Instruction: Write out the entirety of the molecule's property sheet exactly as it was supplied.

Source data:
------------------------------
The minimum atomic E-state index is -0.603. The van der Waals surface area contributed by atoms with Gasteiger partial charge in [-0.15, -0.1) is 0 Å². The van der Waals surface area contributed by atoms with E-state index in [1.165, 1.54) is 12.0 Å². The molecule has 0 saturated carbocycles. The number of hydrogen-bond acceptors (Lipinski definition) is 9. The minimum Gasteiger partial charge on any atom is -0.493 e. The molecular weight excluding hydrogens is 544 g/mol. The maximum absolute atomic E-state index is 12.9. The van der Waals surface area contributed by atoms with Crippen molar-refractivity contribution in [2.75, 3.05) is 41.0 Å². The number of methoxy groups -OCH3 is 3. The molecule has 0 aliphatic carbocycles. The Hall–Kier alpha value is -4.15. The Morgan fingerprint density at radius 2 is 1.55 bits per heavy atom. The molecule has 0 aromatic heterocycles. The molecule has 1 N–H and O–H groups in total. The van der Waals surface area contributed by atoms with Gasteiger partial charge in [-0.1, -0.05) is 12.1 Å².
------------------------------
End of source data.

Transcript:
The minimum atomic E-state index is -0.603. The van der Waals surface area contributed by atoms with Gasteiger partial charge in [-0.15, -0.1) is 0 Å². The van der Waals surface area contributed by atoms with E-state index in [1.165, 1.54) is 12.0 Å². The molecule has 0 saturated carbocycles. The number of hydrogen-bond acceptors (Lipinski definition) is 9. The minimum Gasteiger partial charge on any atom is -0.493 e. The molecular weight excluding hydrogens is 544 g/mol. The maximum absolute atomic E-state index is 12.9. The van der Waals surface area contributed by atoms with Crippen molar-refractivity contribution in [2.75, 3.05) is 41.0 Å². The number of methoxy groups -OCH3 is 3. The molecule has 0 aliphatic carbocycles. The Hall–Kier alpha value is -4.15. The Morgan fingerprint density at radius 2 is 1.55 bits per heavy atom. The molecule has 0 aromatic heterocycles. The molecule has 1 N–H and O–H groups in total. The van der Waals surface area contributed by atoms with Gasteiger partial charge in [-0.1, -0.05) is 12.1 Å².